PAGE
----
SAP believes it has the capabilities to deliver machine learning solutions to help customers improve their end-customer journey and tackle issues that were previously too costly.
As SAP continues to makes its own transition into the cloud, the company is also focused on delivering applications that will help customers make that same change simpler.
At this year's recently held SAP Sapphire Now conference in Orlando, Florida, a key theme for the company was introducing machine learning to its HANA cloud platform.
CEO Bill McDermott predicted that over the next five to 10 years the hype will be around machine learning, artificial intelligence, and augmented reality.
"I think very strongly that intelligent applications will fundamentally change the way you do work in the enterprise and the way you collaborate with your trading partners outside of the enterprise," McDermott said.
He went on to say that machine learning has the capabilities to help businesses make more informed decisions around how they can better serve their end-customer.
"We need the system to tell us what to do," McDermott said. "Based on algorithms of that data and inputs that are in that data bank, we need to be able to advise you on the next step for your sales cycle, who you should meet with, and what the expected outcomes are, and what the level of probability would be on you striking a deal."
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At the same time, McDermott said the appeal of using machine learning as part of business processes is that it will "liberate workers."
"The difficult, tedious tasks will get essentially helped out a lot by the technology. For example, if you're matching a job candidate and profile in the human capital management department, or you're selling a product as a retailer and on social media you're getting a lot of feedback, the machine will learn what that feedback is and make a decision on what the response should be, based on what is going on," McDermott said.
Bernd Leukert, a member of the SAP executive board, vouched SAP's "significantly improved platforms" that now have the capability to run algorithms "at the speed where businesses can get value of them."
"The algorithms themselves have existed 20, 30, 40 years. When I was going to university 30 years ago, I was attending university lectures on AI in operation research. However, at that point in time, the computers, the hardware, and the related memory was far too expensive in order to provide at scale business advantage," Leukert said.
"These algorithms can match this and can give you a significantly higher match rate. What 10 people did is probably what one person can do now," Leukert said.
One industry SAP plans to apply machine learning to is healthcare, with McDermott saying it will help solve some of the difficult challenges that the industry is currently facing.
"I don't understand why we can have great first responders, nurses, doctors, surgeons; but we still have an archaic medical record system," McDermott said.
"The patient needs something digital, they need somebody to know them...I can't understand why we can't put an electronic record in a secure cloud that is aligned to one individual, and if they provide the authorisation for people to see their history, and they can go from one person to another seamlessly ...I believe they should do that," McDermott said.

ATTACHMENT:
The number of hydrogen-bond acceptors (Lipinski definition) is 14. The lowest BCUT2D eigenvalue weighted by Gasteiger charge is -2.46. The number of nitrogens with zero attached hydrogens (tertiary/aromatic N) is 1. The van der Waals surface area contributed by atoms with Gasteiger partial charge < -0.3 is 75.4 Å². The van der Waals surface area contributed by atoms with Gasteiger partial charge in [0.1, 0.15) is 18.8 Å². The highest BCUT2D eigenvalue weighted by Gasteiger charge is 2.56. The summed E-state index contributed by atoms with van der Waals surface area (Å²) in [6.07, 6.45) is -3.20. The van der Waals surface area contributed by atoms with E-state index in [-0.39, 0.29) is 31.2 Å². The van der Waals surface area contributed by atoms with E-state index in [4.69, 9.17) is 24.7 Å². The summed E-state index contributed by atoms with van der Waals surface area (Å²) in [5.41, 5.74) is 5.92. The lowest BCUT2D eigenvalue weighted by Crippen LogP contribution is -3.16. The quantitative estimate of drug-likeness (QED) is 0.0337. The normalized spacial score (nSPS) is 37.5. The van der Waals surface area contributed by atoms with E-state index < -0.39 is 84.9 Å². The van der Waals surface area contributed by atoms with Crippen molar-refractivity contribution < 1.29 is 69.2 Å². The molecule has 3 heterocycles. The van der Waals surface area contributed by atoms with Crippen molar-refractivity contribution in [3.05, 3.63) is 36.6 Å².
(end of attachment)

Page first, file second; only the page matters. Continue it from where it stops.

Co-founder and chairman Hasso Plattner made similar remarks despite acknowledging there are still complexities around legislation, particularly in the European Union, to work through.
"It's what we really need...but it's a totally difficult marketplace. There are different regulations in different countries, different regions in the world, but they need next generation software systems. Countries like Germany have to rethink whether privacy laws are hindering us from doing a personalised medicine, or are making it so complicated that nobody goes there," Plattner said.
Plattner continued: "If we can use how we do history maintenance for machines, how we do root cause analysis for machines, and yes the human body is much more complicated, but the same principles apply there."
SAP said it also plans to use machine learning to help tackle gender bias. Using capabilities within its SAP SuccessFactors HCM Suite, SAP plans to help companies identify and track where bias exists in talent acquisition and management processes, with hope it will address any workplace biases.
Despite these plans, it's still the early days for SAP when it comes to machine learning and combining it with data, said Leukert, who believes it's a "completely new business" that requires new business models, and one that will receive dedicated investments going forward.
The 3 big takeaways for TechRepublic readers
- SAP plans to use machine learning to help customers stay competitive by personalising the end-customer journey.
- Specific focus areas in which SAP plans to use machine learning include in the boardroom, to tackle gender bias, and to develop new applications.
- SAP is taking its analytics business a step further with machine learning, which further signifies another phase of the company's transformation process into the cloud.
- Dell, SAP partner on new products to streamline cloud, big data, IoT deployments (TechRepublic)
- IBM, SAP partner to couple HANA, cloud, cognitive computing (ZDNet)
- Apple and SAP announce new partnership to bring big data apps to iOS(TechRepublic)
- SAP's small business cloud platform SAP Anywhere rolls out in the US (ZDNet)
Disclosure: Aimee Chanthadavong travelled to 2016 SAP Sapphire Now courtesy of SAP.